Chicago’s bike sharing program Divvy has seen great success since its July launch
There’s a hot new set of wheels that’s been on the minds of Chicagoans all summer but it’s no fancy car, it’s a Divvy bike.
Chicago’s bike share program launched in July and since has captured the attention of Chicagoans and tourists alike, with more than 550,000 trips, an estimated 1.4 million mi ridden, according to Elliot Greenberger, marketing manager for Divvy.
“We’re thrilled with the way Chicago has embraced Divvy so far,” Greenberger said.
How Divvy Works
Divvy bikes are meant for short trips around the city, ideal for short commutes or trips.
Riders can choose from a 24-hour pass for $7 or a yearly membership for $75.
For the 24-hour pass, riders use their debit or credit cards to receive a code to unlock a bike from the dock. Bikes can be returned to any dock around the city, provided there’s an open space. To use a Divvy again in the 24-hour period, use the same card to receive a new code for the bikes. Cards will not be charged again.
For both one-day and annual members, bikes can only be undocked for 30 minutes at a time. If the bikes are in use for more than 30 minutes, overage fees will be charged to the debit or credit card used.
Overage fees are as follows:
- 31 – 60 minute rides – $2 fee
- 61 – 90 minute rides – $6 fee
- 90 minutes + – $8 fee/30 minutes over
Chicago’s reception to Divvy
Bike share programs have become increasingly popular throughout the US, with New York’s Citi Bikes launching this past May, but not without their problems.
In August, a judge ruled against a Lakeview three-unit condo building’s request to remove a dock from the north side of the building at Addison Street and Pine Grove Avenue, according to a Chicago Tribune report. The condo association’s president claimed the station was leading to crowding in front of the building while his wife worried about the station decreasing the property value.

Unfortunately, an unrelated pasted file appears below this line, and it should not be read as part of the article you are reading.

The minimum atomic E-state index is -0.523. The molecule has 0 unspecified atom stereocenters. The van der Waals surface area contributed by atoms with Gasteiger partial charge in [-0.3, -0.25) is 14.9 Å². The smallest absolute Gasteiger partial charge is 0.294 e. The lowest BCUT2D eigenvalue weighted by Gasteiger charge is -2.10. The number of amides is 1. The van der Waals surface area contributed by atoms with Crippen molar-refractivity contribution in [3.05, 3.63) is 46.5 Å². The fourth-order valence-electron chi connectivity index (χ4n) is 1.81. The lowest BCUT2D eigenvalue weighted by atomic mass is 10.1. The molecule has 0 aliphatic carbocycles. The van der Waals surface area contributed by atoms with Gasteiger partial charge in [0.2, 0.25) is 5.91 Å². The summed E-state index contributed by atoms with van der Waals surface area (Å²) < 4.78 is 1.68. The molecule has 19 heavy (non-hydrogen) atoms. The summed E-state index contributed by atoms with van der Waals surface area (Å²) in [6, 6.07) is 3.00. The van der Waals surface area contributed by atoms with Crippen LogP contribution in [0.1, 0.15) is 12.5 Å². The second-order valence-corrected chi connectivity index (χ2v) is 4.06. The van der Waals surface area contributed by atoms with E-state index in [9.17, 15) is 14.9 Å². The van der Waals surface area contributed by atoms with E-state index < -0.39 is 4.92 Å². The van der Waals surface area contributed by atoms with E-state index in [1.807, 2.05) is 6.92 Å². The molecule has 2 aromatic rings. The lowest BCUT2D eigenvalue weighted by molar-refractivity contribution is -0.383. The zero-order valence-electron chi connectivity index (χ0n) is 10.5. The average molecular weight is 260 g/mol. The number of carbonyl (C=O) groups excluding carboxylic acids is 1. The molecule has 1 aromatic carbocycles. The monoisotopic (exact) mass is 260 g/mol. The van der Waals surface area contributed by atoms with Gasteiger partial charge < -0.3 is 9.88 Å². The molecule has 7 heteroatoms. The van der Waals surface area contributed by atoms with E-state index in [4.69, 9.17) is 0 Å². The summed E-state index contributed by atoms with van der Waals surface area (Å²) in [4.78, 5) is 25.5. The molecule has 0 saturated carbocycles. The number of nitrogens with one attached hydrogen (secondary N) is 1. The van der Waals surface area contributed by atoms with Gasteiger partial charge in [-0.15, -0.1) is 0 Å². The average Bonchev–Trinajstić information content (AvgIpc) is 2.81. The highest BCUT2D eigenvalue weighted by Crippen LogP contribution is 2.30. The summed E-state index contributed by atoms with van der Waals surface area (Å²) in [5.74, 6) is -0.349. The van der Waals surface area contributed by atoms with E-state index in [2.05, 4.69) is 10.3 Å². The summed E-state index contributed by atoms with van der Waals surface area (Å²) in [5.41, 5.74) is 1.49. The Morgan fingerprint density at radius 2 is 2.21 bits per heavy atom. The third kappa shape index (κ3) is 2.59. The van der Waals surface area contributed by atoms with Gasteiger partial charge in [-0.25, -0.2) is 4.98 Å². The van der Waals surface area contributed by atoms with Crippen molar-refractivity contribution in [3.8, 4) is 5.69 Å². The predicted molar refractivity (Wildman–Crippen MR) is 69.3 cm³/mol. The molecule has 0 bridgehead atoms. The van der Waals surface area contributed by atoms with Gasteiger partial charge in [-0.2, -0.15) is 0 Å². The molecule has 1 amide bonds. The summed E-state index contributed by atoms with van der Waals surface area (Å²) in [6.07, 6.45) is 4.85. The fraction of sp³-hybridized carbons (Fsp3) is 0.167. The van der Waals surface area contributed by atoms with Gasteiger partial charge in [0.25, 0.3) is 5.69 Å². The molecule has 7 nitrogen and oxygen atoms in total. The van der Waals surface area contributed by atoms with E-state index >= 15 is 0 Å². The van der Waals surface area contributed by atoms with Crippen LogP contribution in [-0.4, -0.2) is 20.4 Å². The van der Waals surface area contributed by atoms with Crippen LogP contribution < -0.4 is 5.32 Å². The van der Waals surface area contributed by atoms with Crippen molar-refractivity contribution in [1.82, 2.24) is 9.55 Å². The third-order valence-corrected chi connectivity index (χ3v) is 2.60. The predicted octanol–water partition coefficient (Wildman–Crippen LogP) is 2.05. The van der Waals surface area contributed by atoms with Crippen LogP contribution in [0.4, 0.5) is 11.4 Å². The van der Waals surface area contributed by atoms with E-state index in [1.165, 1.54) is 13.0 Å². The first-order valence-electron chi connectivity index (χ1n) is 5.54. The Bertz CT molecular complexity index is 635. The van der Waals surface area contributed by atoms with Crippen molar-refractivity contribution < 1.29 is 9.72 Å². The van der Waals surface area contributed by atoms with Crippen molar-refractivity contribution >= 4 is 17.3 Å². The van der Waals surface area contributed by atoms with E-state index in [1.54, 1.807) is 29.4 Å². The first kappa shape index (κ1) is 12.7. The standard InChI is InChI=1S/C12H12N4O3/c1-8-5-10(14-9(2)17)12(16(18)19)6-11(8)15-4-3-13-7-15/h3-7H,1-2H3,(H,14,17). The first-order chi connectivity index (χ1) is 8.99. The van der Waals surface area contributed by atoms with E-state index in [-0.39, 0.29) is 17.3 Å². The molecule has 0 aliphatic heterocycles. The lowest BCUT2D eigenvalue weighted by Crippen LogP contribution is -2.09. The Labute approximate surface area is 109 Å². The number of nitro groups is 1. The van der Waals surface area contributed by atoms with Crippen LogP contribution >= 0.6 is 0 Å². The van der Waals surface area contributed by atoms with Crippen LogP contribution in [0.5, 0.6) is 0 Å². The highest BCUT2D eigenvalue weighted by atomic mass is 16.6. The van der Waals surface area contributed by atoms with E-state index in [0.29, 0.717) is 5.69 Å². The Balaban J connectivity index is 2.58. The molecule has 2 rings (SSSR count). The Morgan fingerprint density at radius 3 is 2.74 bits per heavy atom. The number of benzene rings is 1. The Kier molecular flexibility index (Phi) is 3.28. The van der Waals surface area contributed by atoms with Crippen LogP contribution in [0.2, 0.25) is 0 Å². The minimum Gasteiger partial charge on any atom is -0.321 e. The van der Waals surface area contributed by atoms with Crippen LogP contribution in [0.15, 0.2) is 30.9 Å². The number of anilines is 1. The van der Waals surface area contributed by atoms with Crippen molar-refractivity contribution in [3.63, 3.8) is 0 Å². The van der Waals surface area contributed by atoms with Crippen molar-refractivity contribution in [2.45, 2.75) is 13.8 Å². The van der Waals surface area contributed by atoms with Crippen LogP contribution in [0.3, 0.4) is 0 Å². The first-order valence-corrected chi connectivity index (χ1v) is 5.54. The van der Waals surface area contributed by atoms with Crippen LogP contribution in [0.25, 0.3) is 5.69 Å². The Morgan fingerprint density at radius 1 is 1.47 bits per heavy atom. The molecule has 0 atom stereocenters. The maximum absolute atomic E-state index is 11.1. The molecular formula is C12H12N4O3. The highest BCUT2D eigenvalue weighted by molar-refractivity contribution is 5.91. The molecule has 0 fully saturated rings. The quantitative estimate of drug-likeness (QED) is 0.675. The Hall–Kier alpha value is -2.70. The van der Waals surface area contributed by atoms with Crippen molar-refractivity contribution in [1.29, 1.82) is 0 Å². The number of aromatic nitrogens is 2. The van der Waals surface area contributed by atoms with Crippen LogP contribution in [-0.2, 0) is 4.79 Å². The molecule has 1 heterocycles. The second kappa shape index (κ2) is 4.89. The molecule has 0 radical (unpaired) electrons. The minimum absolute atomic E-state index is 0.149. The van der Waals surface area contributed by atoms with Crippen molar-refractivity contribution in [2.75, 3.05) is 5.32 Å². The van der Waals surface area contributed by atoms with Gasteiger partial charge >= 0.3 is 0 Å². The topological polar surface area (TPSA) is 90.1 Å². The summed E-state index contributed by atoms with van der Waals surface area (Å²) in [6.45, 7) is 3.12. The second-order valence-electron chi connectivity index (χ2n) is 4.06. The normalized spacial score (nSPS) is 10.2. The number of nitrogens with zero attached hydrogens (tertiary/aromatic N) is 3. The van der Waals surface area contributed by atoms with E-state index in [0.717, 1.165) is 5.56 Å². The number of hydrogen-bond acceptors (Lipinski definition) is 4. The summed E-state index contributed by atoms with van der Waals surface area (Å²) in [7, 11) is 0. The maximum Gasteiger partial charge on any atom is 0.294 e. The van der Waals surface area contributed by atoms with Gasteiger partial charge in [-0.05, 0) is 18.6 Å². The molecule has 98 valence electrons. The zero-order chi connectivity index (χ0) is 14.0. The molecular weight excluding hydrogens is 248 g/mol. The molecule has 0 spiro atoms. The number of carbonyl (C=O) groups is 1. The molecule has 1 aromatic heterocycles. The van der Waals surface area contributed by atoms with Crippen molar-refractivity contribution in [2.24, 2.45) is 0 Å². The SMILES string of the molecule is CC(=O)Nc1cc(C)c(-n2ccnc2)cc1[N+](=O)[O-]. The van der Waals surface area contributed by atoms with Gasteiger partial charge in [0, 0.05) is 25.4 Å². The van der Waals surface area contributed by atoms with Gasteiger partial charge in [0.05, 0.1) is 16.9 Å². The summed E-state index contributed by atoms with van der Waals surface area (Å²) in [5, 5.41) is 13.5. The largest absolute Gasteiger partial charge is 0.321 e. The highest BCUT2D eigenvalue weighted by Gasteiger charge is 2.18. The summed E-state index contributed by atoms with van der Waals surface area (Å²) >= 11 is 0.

Many Divvy riders, most of whom aren’t seasoned Chicago cyclists, are guilty of many cardinal sins of biking in the city, most notably riding the bikes on the sidewalk, an unsafe practice for riders and pedestrians.
“It’s unfortunately inevitable that Divvy riders feel entitled to ride on sidewalks alongside roads and just about every other thoroughfare in the city,” Julian Zeng, 23, Lakeview resident, said. “But that’s less of a complaint with Divvy than with people. However, I still think it’s a great way to get around, it really makes a lot of sense for such a sightsee-able place.”
Other major complaints include lack of stations, glitches with payments and full stations when docking, according to the Chicago Tribune.
Greenberger insists the program hasn’t had many problems, but acknowledges the complaints many have regarding the pricing model.
“We’ve heard complaints about the fact that we charge overtime fees for trips longer than 30 minutes, but the fact is 97 percent of trips are less than 30 minutes,” Greenberger said.
The Future of Divvy
As Chicago approaches winter, Divvy doesn’t plan much of a cool down. According to Greenberger, bikes will be available throughout the winter with a reduced fleet of bikes to “match lower ridership.”
By the end of this month, Divvy will reach its goal of installing 300 docking stations throughout the city with another 100 stations planned for installation in spring of 2014.
The program has been actively involved in other facets of the city as well, partnering with local businesses like Hotel Felix, Intelligentsia a Project Fixup.
I think once every Divvy station is in operation, it could be a really successful venture for the city,” Zeng said. “It could become one of the main modes of transportation.”